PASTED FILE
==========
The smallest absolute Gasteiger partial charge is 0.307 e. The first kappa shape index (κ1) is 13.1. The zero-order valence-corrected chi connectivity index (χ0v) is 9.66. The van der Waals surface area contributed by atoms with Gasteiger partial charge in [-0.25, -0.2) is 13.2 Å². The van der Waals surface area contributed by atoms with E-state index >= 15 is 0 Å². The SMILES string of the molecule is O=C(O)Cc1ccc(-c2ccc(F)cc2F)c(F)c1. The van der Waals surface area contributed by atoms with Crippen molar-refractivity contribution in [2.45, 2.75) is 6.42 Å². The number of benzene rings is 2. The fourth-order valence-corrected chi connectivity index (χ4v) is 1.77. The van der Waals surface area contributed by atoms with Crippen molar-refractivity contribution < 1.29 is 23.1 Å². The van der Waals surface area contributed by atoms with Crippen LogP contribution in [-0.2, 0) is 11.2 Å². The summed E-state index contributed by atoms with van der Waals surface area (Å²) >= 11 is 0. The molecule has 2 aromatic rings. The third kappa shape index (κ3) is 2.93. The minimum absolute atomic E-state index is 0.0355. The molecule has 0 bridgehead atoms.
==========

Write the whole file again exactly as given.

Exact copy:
The smallest absolute Gasteiger partial charge is 0.307 e. The first kappa shape index (κ1) is 13.1. The zero-order valence-corrected chi connectivity index (χ0v) is 9.66. The van der Waals surface area contributed by atoms with Gasteiger partial charge in [-0.25, -0.2) is 13.2 Å². The van der Waals surface area contributed by atoms with E-state index >= 15 is 0 Å². The SMILES string of the molecule is O=C(O)Cc1ccc(-c2ccc(F)cc2F)c(F)c1. The van der Waals surface area contributed by atoms with Crippen molar-refractivity contribution in [2.45, 2.75) is 6.42 Å². The number of benzene rings is 2. The fourth-order valence-corrected chi connectivity index (χ4v) is 1.77. The van der Waals surface area contributed by atoms with Crippen molar-refractivity contribution < 1.29 is 23.1 Å². The van der Waals surface area contributed by atoms with Crippen LogP contribution in [-0.2, 0) is 11.2 Å². The summed E-state index contributed by atoms with van der Waals surface area (Å²) >= 11 is 0. The molecule has 2 aromatic rings. The third kappa shape index (κ3) is 2.93. The minimum absolute atomic E-state index is 0.0355. The molecule has 0 bridgehead atoms.